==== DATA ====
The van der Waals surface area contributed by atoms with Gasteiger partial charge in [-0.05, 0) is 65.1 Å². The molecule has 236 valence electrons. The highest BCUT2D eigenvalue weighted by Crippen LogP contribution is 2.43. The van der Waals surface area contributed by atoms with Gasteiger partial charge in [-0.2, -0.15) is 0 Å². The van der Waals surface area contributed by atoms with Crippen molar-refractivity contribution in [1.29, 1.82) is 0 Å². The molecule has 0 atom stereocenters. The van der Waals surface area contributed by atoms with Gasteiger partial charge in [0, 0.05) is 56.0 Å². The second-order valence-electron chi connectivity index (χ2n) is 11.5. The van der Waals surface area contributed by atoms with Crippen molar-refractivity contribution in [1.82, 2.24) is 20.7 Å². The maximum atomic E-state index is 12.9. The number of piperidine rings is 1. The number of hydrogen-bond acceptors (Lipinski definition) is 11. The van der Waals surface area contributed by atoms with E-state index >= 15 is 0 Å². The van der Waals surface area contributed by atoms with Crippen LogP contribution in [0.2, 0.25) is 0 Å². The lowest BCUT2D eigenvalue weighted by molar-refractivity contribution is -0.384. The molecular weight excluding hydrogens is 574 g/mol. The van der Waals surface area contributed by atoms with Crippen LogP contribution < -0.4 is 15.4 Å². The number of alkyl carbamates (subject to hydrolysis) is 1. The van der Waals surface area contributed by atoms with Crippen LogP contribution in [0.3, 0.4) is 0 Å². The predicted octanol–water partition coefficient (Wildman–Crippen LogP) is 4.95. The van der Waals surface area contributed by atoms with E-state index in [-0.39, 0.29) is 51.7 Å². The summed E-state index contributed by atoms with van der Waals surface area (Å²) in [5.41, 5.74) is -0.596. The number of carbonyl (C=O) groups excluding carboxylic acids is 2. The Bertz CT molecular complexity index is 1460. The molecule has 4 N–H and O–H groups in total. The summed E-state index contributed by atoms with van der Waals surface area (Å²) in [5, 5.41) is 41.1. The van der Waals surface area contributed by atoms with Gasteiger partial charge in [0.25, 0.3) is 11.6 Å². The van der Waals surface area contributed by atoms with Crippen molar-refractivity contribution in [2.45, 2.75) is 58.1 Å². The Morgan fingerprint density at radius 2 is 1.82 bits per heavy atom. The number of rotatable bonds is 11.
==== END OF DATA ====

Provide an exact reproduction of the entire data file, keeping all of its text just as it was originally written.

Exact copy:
The van der Waals surface area contributed by atoms with Gasteiger partial charge in [-0.05, 0) is 65.1 Å². The molecule has 236 valence electrons. The highest BCUT2D eigenvalue weighted by Crippen LogP contribution is 2.43. The van der Waals surface area contributed by atoms with Gasteiger partial charge in [-0.2, -0.15) is 0 Å². The van der Waals surface area contributed by atoms with Crippen molar-refractivity contribution in [1.29, 1.82) is 0 Å². The molecule has 0 atom stereocenters. The van der Waals surface area contributed by atoms with Gasteiger partial charge in [0, 0.05) is 56.0 Å². The second-order valence-electron chi connectivity index (χ2n) is 11.5. The van der Waals surface area contributed by atoms with Crippen molar-refractivity contribution in [1.82, 2.24) is 20.7 Å². The maximum atomic E-state index is 12.9. The number of piperidine rings is 1. The number of hydrogen-bond acceptors (Lipinski definition) is 11. The van der Waals surface area contributed by atoms with E-state index >= 15 is 0 Å². The van der Waals surface area contributed by atoms with Crippen LogP contribution in [0.2, 0.25) is 0 Å². The lowest BCUT2D eigenvalue weighted by molar-refractivity contribution is -0.384. The molecular weight excluding hydrogens is 574 g/mol. The van der Waals surface area contributed by atoms with Crippen LogP contribution < -0.4 is 15.4 Å². The number of alkyl carbamates (subject to hydrolysis) is 1. The van der Waals surface area contributed by atoms with Crippen LogP contribution in [0.3, 0.4) is 0 Å². The predicted octanol–water partition coefficient (Wildman–Crippen LogP) is 4.95. The van der Waals surface area contributed by atoms with E-state index in [-0.39, 0.29) is 51.7 Å². The summed E-state index contributed by atoms with van der Waals surface area (Å²) in [5.41, 5.74) is -0.596. The number of carbonyl (C=O) groups excluding carboxylic acids is 2. The Bertz CT molecular complexity index is 1460. The molecule has 4 N–H and O–H groups in total. The summed E-state index contributed by atoms with van der Waals surface area (Å²) in [5, 5.41) is 41.1. The van der Waals surface area contributed by atoms with Gasteiger partial charge in [0.25, 0.3) is 11.6 Å². The van der Waals surface area contributed by atoms with Crippen molar-refractivity contribution in [2.45, 2.75) is 58.1 Å². The Morgan fingerprint density at radius 2 is 1.82 bits per heavy atom. The number of rotatable bonds is 11.